Ernst says she's 'very unlikely' to support Moore

Ernst says she's 'very unlikely' to support Moore
© Getty

Sen. Joni ErnstJoni Kay ErnstSeven-figure ad campaign urges GOP to support infrastructure bill Overnight Defense: Biden administration expands Afghan refugee program | Culture war comes for female draft registration | US launches third Somalia strike in recent weeks Grassley pressured to run as Democrats set sights on Iowa MORE (R-Iowa) said Tuesday afternoon that Stephen MooreStephen MooreWant to improve vaccine rates? Ask for this endorsement IRS controversies of the present, past haunt lawmaker talks Conservatives say bipartisan infrastructure deal shouldn't include IRS funding MORE would likely be rejected by the Senate if President TrumpDonald TrumpMajority of Americans in new poll say it would be bad for the country if Trump ran in 2024 ,800 bottle of whiskey given to Pompeo by Japan is missing Liz Cheney says her father is 'deeply troubled' about the state of the Republican Party MORE nominated him to the Federal Reserve Board.

Ernst told reporters she is "very unlikely" to support Moore if he is nominated to the post, adding that several other GOP senators shared her concerns about his potential appointment.

When asked if Moore would be confirmed by the Senate if the chamber were to vote on his nomination on Tuesday, Ernst said, “I don’t think so.”


Ernst’s comments come a day after the Republican senator said she was “unenthused” by Moore’s potential nomination and criticized him for “ridiculous” past statements about women.

Sen. Lindsey GrahamLindsey Olin Graham19 House Democrats call on Capitol physician to mandate vaccines The Hill's 12:30 Report - Presented by AT&T - Simone wins bronze with altered beam routine The job of shielding journalists is not finished MORE (R-S.C.), a close Trump ally, also said Tuesday that Moore's nomination would be "very problematic" but did not rule out supporting him.

Moore has faced severe backlash for columns he wrote in the early 2000s criticizing the inclusion of women in sports.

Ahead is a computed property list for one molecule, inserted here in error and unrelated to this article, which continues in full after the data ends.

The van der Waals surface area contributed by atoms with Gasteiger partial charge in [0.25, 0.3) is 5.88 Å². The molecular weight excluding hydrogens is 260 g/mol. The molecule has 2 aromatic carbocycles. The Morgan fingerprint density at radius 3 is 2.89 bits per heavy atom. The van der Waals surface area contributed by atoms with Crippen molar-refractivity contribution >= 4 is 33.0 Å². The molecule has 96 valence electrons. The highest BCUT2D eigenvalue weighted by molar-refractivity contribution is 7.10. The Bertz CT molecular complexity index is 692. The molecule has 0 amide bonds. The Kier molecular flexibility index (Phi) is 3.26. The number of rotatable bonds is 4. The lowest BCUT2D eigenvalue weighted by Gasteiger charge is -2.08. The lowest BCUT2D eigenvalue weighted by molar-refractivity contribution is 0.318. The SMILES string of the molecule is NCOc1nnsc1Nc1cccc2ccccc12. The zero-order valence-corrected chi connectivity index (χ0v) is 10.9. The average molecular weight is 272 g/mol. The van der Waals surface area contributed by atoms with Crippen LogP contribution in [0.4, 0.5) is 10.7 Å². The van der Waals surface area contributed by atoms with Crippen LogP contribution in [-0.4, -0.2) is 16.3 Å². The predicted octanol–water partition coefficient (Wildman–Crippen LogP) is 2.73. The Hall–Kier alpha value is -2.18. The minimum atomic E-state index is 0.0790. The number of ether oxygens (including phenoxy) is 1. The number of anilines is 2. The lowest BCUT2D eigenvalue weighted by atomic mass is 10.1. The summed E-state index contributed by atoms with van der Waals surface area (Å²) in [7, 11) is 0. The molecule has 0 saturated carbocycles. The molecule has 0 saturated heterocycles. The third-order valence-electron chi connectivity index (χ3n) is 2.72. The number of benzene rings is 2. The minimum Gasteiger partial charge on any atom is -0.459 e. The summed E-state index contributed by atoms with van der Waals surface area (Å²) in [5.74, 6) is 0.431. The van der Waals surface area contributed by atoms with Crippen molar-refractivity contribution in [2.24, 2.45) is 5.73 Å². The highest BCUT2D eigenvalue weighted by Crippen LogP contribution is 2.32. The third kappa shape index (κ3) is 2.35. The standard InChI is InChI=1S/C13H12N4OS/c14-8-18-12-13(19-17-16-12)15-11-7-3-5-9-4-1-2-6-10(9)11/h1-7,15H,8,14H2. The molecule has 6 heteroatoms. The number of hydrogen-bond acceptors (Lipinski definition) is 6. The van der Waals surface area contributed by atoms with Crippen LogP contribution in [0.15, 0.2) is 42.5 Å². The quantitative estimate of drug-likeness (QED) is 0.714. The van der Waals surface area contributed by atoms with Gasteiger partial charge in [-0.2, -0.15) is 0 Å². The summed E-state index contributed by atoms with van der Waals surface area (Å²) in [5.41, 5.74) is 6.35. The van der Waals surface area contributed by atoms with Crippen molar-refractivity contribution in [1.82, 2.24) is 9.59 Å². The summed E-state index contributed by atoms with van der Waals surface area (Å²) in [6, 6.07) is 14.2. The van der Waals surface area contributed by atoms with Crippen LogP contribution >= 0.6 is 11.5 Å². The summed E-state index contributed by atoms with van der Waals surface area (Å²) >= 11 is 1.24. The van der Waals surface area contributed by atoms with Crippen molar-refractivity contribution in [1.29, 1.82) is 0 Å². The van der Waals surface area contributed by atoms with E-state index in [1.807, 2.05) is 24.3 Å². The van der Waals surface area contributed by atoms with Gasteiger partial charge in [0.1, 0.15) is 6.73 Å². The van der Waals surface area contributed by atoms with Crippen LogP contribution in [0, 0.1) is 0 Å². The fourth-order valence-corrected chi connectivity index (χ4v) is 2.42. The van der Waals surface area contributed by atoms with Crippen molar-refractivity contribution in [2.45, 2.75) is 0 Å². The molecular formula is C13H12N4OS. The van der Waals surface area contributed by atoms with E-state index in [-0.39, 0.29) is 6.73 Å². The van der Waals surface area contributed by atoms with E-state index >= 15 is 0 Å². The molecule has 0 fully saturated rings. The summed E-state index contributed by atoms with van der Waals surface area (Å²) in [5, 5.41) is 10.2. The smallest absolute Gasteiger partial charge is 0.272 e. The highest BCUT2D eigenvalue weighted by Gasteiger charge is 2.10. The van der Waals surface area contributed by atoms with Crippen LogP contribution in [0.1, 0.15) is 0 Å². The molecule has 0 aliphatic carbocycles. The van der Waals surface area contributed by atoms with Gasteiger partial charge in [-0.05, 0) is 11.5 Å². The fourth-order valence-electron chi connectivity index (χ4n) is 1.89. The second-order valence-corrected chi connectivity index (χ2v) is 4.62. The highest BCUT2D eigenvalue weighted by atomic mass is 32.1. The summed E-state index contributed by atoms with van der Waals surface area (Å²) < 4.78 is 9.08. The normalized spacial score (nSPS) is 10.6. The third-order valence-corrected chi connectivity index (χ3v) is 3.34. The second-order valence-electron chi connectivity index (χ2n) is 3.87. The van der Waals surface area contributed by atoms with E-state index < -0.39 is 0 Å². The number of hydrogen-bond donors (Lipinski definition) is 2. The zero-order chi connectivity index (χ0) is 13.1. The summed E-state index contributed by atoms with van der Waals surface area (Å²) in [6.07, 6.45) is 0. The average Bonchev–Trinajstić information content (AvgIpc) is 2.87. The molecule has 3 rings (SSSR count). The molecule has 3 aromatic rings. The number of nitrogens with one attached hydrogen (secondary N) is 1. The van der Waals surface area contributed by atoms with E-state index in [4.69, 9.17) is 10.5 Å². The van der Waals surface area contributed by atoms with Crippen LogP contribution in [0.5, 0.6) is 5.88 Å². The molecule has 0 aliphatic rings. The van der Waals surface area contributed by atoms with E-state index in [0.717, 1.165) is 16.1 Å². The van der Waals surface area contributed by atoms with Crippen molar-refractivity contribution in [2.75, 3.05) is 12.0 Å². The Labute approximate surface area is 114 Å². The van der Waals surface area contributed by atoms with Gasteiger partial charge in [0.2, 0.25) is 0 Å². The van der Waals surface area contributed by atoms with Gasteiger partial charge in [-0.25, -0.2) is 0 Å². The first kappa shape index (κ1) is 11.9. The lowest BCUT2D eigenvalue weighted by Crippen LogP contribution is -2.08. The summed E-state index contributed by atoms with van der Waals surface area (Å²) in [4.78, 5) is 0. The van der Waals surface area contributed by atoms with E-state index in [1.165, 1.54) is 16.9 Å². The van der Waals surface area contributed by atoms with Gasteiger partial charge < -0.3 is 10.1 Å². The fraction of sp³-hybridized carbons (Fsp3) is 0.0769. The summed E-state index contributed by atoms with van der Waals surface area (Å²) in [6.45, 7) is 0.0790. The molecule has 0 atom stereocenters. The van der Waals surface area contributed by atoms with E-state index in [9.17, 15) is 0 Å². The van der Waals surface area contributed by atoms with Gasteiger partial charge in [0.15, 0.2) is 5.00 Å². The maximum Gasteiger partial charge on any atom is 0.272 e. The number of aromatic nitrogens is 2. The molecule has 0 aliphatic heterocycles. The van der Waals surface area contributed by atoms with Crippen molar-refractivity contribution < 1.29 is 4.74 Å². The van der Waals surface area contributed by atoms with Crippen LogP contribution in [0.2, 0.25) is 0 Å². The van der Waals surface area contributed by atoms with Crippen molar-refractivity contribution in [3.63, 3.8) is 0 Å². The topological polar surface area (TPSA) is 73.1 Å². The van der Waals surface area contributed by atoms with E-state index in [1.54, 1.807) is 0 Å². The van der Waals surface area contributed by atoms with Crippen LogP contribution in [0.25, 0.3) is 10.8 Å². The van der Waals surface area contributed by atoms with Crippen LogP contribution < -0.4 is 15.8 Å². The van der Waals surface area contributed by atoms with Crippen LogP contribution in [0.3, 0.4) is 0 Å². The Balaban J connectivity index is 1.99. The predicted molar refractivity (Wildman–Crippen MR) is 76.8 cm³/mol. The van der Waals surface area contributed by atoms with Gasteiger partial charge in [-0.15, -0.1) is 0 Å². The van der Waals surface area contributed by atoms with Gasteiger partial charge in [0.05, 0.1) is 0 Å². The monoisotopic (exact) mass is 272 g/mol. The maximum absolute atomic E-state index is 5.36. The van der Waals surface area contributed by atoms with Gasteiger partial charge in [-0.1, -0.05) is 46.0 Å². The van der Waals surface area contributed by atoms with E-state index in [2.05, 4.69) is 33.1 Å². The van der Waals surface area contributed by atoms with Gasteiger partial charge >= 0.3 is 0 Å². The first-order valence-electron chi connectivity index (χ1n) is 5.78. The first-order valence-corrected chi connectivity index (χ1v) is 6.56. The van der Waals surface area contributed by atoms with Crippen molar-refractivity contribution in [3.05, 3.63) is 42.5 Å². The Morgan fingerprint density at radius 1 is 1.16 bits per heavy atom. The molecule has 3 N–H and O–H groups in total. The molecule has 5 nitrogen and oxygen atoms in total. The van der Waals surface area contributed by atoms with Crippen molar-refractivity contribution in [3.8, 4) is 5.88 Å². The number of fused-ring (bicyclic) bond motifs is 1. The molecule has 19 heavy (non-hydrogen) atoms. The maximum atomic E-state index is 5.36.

"Here's the rule change I propose: No more women refs, no women announcers, no women beer venders, no women anything," Moore wrote in a National Review Online column in March 2002 that was unearthed last week by CNN's KFile.

Moore has since apologized for that column and said it was meant to be a spoof.

Trump and his top aides have defended Moore, saying they will continue to support him while reviewing his writings.

Moore has also been bashed for expressing concerns about women earning more than men, arguing that a female breadwinner would be "disruptive" to a household. He defended his comments in a Tuesday interview with CNBC, saying “the biggest problem I see in the economy over the last 25 years” is the decline in male earnings.

“I want everybody’s wages to rise, of course. People are talking about women’s earnings. They’ve risen,” Moore said on CNBC. 

Ernst is among several Republican women to voice issues with Moore's comments and nomination.

Sen. Shelley Moore CapitoShelley Wellons Moore CapitoWhite House trying to beat back bipartisan Cornyn infrastructure amendment Seven-figure ad campaign urges GOP to support infrastructure bill The Hill's Morning Report - Presented by Facebook - White House, Dems play blame game over evictions MORE (R-W.Va.) said Tuesday that Moore's comments about women "are hard to look past," and Sen. Marsha BlackburnMarsha BlackburnHillicon Valley: Senators highlight security threats from China during rare public hearing | Facebook suspends accounts of NYU researchers who've criticized platform Senators press Zuckerberg over Facebook's impact on youth mental health New hurdle slows trillion infrastructure bill MORE (R-Tenn.) said she would grill Moore about his writings if he's nominated.

Sen. Susan CollinsSusan Margaret CollinsGraham's COVID-19 'breakthrough' case jolts Senate The Hill's Morning Report - Presented by Facebook - Senate finalizes .2 trillion bipartisan infrastructure bill Schumer: Democrats 'on track' to pass bipartisan deal, .5T budget MORE (R-Maine) said that while she had "concerns" about Moore's commentary, the debate on his record is "premature" since he has not been officially nominated yet.

– Jordain Carney and Al Weaver contributed